A front-page New York Times story reported, “More than 80 percent of the active ingredients for drugs sold in the United States are made abroad,” often in rarely inspected plants in China or India. “But after decades of failed attempts, the federal government and the generic drug industry have reached an agreement that is almost certain to pass Congress and that will lead to routine inspections of these overseas plants.” Under the deal, expected to be finalized within weeks, generic drug makers would pay $299 million in fees annually to underwrite biennial inspections of foreign plants. The deal will also bring faster approval of new products and help avoid recurrence of past scandals with tainted or bogus drug ingredients. FDA Commissioner Dr. Margaret Hamburg said that the deal, if enacted by Congress, “would represent a real breakthrough.” The generic maker fees will be part of a broader package the administration is expected to send Congress in January.
Here are a few more excerpts from the article:
More than 80 percent of the active ingredients for drugs sold in the United States are made abroad, mostly in a shadowy network of facilities in China and India that are rarely visited by government inspectors, who sometimes cannot even find the plants.
Self-interest helped drive the agreement because the industry will not only get speedier approvals of new products as part of the deal but also may avoid scandals involving tainted medicines, which tend to hurt confidence in the entire industry.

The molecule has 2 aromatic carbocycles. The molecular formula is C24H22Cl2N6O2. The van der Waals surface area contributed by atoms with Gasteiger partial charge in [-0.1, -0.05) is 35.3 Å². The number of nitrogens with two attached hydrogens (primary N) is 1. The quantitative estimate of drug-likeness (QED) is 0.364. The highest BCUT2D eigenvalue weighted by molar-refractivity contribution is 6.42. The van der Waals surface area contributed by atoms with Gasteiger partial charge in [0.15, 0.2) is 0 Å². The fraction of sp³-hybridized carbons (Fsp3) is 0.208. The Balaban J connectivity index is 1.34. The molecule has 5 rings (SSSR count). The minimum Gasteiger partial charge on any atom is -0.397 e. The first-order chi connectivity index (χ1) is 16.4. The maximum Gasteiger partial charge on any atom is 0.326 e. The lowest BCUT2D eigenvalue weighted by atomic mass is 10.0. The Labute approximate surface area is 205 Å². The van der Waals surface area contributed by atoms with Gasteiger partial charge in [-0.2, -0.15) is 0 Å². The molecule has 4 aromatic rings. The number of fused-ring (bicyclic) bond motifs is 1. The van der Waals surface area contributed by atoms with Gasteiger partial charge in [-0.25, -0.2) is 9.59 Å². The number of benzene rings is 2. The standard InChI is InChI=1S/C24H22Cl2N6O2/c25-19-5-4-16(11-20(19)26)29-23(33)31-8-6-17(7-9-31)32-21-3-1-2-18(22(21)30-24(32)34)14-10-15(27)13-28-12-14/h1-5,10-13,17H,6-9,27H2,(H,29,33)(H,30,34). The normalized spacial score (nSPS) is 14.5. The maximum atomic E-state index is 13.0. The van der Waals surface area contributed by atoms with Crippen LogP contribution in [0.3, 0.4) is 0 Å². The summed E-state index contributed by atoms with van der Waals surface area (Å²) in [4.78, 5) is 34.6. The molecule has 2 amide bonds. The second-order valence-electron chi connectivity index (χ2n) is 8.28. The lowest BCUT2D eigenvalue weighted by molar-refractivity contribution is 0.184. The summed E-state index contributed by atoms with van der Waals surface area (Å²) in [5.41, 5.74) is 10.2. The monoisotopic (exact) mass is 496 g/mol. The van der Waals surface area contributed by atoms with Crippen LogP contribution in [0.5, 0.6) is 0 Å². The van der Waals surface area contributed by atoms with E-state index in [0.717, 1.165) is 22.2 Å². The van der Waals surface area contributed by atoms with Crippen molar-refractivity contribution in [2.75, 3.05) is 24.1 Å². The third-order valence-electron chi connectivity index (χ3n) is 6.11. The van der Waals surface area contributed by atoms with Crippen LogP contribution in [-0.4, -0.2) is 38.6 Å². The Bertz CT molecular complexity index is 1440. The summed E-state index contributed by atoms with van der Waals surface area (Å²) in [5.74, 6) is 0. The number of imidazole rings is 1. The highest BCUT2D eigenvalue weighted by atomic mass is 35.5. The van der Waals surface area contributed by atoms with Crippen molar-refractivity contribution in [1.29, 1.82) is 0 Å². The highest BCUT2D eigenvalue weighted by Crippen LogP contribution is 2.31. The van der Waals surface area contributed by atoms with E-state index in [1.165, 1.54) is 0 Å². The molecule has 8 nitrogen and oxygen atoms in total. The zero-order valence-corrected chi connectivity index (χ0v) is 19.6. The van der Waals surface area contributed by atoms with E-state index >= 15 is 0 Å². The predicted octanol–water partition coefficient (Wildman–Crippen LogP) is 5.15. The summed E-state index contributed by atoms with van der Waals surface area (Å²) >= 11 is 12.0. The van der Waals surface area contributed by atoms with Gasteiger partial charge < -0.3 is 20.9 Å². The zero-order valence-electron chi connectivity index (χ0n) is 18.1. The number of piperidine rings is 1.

At its present pace, the Food and Drug Administration would need more than 13 years to inspect every foreign drug plant exporting to the United States. Some plants have never been inspected, which saves them huge sums in cleanup and other compliance costs — an important reason that drug manufacturing is disappearing from the United States and that tainted-drug scandals occur.
In one infamous case, Chinese manufacturers deliberately substituted a cheap fake for the dried pig intestines used to make the blood-thinning drug heparin. The tainted drug was linked to 81 deaths and exposed tens of thousands of people to danger. The F.D.A. never inspected the plants making the crucial ingredients, a larger problem that only now, more than three years later, may be fixed.
The agreement will not affect the making of over-the-counter medicines or vitamins, whose global supply chains are even more vulnerable to tampering since government inspectors almost never visit their makers. Aspirin and vitamin C supplements, among others, are now made almost entirely in uninspected plants in China.
Nor will the agreement change the F.D.A.’s oversight of name-brand prescription medicines. Although branded drugs usually have more secure supply chains than those of generics, major pharmaceutical companies have moved aggressively into China in recent years and often rely on rarely inspected suppliers.
Federal officials for years have expressed concerns about the nation’s growing reliance on sometimes mysterious foreign drug suppliers, but they had largely despaired of fixing the problem. Congress has never given the F.D.A. the money needed to inspect these plants, and for nearly two decades the generic drug industry resisted proposals to pay inspection fees.